Thursday, September 9, 2010

Captain America's Costume is Worthy of a Super Soldier

By Scott Tre

New photos have emerged from the set of Joe Johnston's Captain America: The First Avenger, at long last revealing the costume of America's most patriotic superhero in all its freedom fighting glory.  The design is obviously based on The Ultimates iteration of the character, looking like something that would be much more functional on the battlefield than Cap's original costume.  Caps shield has all of the appropriate scars, scuffs and dings.  It reminds me of George Lucas observation that the future should look "used".  In this case a rather futuristic suit is placed in past and given a "lived in" look.  It gives the impression that the Captain America of this film earns his pay.  The bulky physique of Chris Evans stunt double gives us little to no idea of how the costume will look on Chris Evans himself.

The pics of HYDRA agents on motorcycles for some reason recall the bike chase in Indiana Jones : The Last Crusade, suggesting that at least this portion of the film might be shooting for a Spielbergian feel.  The HYDRA agents themselves look like they should be packaged and sold as part of Hasbro's G.I. Joe toy line from the 1980's.  The films of Joe Johnston have always had a retro feel which should be well suited to laying out Captain America's origin.  All in all, things seem to be shaping up nicely.  The bitter memories of the 1990 Captain America adaptation and the 1970's television film beg to be erased from the collective fanboy consciousness.  That such an old fashioned and arguably hokey superhero might be successfully adapted into a modern blockbuster shows just how far superhero films have come over the last few decades.

Musical Memory: Onyx Gives Us a Glimpse of the Apocolypse With "Last Dayz"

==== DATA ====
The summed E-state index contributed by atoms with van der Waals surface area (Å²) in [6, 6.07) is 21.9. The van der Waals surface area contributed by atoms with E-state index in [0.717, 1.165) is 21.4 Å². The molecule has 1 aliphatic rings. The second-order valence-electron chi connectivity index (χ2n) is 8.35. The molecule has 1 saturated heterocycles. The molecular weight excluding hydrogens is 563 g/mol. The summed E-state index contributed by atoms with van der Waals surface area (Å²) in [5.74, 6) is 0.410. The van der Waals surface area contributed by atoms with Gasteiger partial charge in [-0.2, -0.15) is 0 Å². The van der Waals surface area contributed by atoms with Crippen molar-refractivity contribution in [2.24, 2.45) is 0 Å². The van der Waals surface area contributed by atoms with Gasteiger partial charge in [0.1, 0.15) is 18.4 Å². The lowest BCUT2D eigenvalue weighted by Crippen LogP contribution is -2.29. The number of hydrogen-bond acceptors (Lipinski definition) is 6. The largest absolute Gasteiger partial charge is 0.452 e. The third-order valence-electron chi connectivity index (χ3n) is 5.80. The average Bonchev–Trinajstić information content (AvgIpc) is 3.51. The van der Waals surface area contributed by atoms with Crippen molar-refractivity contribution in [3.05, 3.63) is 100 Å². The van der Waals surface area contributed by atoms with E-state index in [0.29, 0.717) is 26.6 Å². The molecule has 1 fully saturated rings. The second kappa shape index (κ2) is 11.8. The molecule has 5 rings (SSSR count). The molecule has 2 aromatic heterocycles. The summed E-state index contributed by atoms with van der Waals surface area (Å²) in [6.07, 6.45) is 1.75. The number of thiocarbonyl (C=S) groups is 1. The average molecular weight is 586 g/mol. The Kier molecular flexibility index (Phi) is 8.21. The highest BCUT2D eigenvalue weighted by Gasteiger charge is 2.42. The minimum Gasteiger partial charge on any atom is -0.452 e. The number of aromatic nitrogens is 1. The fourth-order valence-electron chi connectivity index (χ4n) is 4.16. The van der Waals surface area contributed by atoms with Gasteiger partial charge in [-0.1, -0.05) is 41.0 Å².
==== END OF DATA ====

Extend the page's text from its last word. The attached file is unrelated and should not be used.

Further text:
By Scott Tre

Spurred by the success of various acts during the very late 1980's, the golden state cemented its dominance in the early 1990's with the release of The Chronic and the reign of the mighty Death Row dynasty.  Slow to react to the changing tides, east coast rappers eventually came to the conclusion that a new battle plan was needed.  Listeners outside of the five boroughs were unmoved by the abstract stylings of the Native Tongues and the Afrocentric/militant posturing and "uplifting" messages of conscious rappers.  West Coast Gangsta rap cast an inescapable shadow over the industry.  The writing was on the wall.  If the east wanted to survive it had to adapt.  Enter the hard black stones known as Onyx.

The fearsome foursome from Queens offered a more nonsensical and animated form of ghetto violence than their west coast brethren.  The group originally started out making dance music, but had reinvented themselves bald headed New York styled stick up kids that would just as soon scowl at passers by than nod a polite hello.  They regurgitated bile filled growls and yells and raspy voices over energetic yet opaque tracks by Chyskills and the late great Jam Master Jay.  At their shows they encouraged crowds to slam dance.  Their biggest single "Slam", was crafted as a primer for the activity.  They grimaced cartoonishly into cameras and offered interviews that played like parodies of the kinds done with known criminals.  It was all gloriously over the top and resembled self parody, but it worked.  Their debut, Bacdafucup, became one of the few East Coast rap albums to achieve platinum sales in 1993.  One couldn't go anywhere in New York City in the summer of 1993 without seeing a t-shirt sporting the Onyx mad face logo.